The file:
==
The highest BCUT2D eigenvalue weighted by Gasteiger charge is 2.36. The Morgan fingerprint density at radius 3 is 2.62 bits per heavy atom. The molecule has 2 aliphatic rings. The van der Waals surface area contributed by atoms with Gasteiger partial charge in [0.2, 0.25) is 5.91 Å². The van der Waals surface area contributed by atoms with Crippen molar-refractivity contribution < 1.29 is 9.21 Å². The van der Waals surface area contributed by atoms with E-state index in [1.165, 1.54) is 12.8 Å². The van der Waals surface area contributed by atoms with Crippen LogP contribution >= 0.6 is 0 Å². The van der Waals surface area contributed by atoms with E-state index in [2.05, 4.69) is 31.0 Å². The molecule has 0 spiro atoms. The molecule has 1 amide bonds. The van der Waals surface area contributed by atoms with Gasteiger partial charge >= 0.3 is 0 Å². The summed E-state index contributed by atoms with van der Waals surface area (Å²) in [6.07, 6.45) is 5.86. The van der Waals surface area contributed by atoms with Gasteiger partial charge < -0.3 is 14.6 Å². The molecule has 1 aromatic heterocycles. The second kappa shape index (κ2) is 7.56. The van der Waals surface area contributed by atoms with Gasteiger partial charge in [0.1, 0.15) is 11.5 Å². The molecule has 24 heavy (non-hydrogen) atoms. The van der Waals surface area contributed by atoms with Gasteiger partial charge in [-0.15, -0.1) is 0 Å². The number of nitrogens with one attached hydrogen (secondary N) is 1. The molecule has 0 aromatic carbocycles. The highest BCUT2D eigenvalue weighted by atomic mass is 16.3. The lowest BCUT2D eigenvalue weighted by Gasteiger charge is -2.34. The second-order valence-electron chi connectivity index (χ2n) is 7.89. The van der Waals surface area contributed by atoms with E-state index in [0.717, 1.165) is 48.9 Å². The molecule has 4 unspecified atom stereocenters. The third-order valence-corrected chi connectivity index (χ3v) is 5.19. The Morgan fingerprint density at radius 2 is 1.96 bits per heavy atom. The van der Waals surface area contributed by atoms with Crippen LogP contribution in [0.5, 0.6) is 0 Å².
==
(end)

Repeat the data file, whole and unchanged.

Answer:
The highest BCUT2D eigenvalue weighted by Gasteiger charge is 2.36. The Morgan fingerprint density at radius 3 is 2.62 bits per heavy atom. The molecule has 2 aliphatic rings. The van der Waals surface area contributed by atoms with Gasteiger partial charge in [0.2, 0.25) is 5.91 Å². The van der Waals surface area contributed by atoms with Crippen molar-refractivity contribution < 1.29 is 9.21 Å². The van der Waals surface area contributed by atoms with E-state index in [1.165, 1.54) is 12.8 Å². The van der Waals surface area contributed by atoms with Crippen LogP contribution >= 0.6 is 0 Å². The van der Waals surface area contributed by atoms with E-state index in [2.05, 4.69) is 31.0 Å². The molecule has 0 spiro atoms. The molecule has 1 amide bonds. The van der Waals surface area contributed by atoms with Gasteiger partial charge >= 0.3 is 0 Å². The summed E-state index contributed by atoms with van der Waals surface area (Å²) in [6.07, 6.45) is 5.86. The van der Waals surface area contributed by atoms with Gasteiger partial charge < -0.3 is 14.6 Å². The molecule has 1 aromatic heterocycles. The second kappa shape index (κ2) is 7.56. The van der Waals surface area contributed by atoms with Gasteiger partial charge in [0.1, 0.15) is 11.5 Å². The molecule has 24 heavy (non-hydrogen) atoms. The van der Waals surface area contributed by atoms with Gasteiger partial charge in [-0.15, -0.1) is 0 Å². The number of nitrogens with one attached hydrogen (secondary N) is 1. The molecule has 0 aromatic carbocycles. The highest BCUT2D eigenvalue weighted by atomic mass is 16.3. The lowest BCUT2D eigenvalue weighted by Gasteiger charge is -2.34. The second-order valence-electron chi connectivity index (χ2n) is 7.89. The van der Waals surface area contributed by atoms with E-state index in [0.717, 1.165) is 48.9 Å². The molecule has 4 unspecified atom stereocenters. The third-order valence-corrected chi connectivity index (χ3v) is 5.19. The Morgan fingerprint density at radius 2 is 1.96 bits per heavy atom. The van der Waals surface area contributed by atoms with Crippen LogP contribution in [0.5, 0.6) is 0 Å².